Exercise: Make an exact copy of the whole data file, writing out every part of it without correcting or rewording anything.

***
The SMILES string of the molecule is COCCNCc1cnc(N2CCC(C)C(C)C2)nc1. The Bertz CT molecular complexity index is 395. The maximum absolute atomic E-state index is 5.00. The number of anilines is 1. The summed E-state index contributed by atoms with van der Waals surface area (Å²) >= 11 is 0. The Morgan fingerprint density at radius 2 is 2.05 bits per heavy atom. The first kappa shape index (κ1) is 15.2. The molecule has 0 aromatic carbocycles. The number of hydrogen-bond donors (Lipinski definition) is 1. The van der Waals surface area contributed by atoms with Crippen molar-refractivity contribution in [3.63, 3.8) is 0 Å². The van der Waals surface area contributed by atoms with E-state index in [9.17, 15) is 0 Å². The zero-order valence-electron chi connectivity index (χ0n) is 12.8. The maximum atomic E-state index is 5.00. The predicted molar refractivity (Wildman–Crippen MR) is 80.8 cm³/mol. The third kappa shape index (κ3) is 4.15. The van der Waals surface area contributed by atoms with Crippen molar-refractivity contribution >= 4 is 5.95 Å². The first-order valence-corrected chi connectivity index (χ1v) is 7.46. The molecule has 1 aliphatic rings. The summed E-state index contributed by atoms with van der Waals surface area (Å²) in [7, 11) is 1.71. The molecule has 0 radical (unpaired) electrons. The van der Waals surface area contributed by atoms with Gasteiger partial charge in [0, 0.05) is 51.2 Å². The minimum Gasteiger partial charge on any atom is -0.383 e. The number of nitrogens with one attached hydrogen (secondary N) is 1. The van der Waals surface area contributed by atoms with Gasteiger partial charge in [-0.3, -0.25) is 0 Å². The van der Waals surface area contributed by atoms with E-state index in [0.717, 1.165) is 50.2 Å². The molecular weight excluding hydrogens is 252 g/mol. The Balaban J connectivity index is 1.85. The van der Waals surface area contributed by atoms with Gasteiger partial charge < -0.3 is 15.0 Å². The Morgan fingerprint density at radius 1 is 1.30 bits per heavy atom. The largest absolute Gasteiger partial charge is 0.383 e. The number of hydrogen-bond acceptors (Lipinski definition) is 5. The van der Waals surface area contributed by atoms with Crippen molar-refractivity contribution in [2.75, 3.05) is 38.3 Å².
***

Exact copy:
The SMILES string of the molecule is COCCNCc1cnc(N2CCC(C)C(C)C2)nc1. The Bertz CT molecular complexity index is 395. The maximum absolute atomic E-state index is 5.00. The number of anilines is 1. The summed E-state index contributed by atoms with van der Waals surface area (Å²) >= 11 is 0. The Morgan fingerprint density at radius 2 is 2.05 bits per heavy atom. The first kappa shape index (κ1) is 15.2. The molecule has 0 aromatic carbocycles. The number of hydrogen-bond donors (Lipinski definition) is 1. The van der Waals surface area contributed by atoms with Crippen molar-refractivity contribution in [3.63, 3.8) is 0 Å². The van der Waals surface area contributed by atoms with E-state index in [9.17, 15) is 0 Å². The zero-order valence-electron chi connectivity index (χ0n) is 12.8. The maximum atomic E-state index is 5.00. The predicted molar refractivity (Wildman–Crippen MR) is 80.8 cm³/mol. The third kappa shape index (κ3) is 4.15. The van der Waals surface area contributed by atoms with Crippen molar-refractivity contribution >= 4 is 5.95 Å². The first-order valence-corrected chi connectivity index (χ1v) is 7.46. The molecule has 1 aliphatic rings. The summed E-state index contributed by atoms with van der Waals surface area (Å²) in [7, 11) is 1.71. The molecule has 0 radical (unpaired) electrons. The van der Waals surface area contributed by atoms with Gasteiger partial charge in [0, 0.05) is 51.2 Å². The minimum Gasteiger partial charge on any atom is -0.383 e. The number of nitrogens with one attached hydrogen (secondary N) is 1. The van der Waals surface area contributed by atoms with Gasteiger partial charge in [-0.3, -0.25) is 0 Å². The van der Waals surface area contributed by atoms with E-state index in [0.717, 1.165) is 50.2 Å². The molecular weight excluding hydrogens is 252 g/mol. The Balaban J connectivity index is 1.85. The van der Waals surface area contributed by atoms with Gasteiger partial charge < -0.3 is 15.0 Å². The Morgan fingerprint density at radius 1 is 1.30 bits per heavy atom. The largest absolute Gasteiger partial charge is 0.383 e. The number of hydrogen-bond acceptors (Lipinski definition) is 5. The van der Waals surface area contributed by atoms with Crippen molar-refractivity contribution in [2.75, 3.05) is 38.3 Å².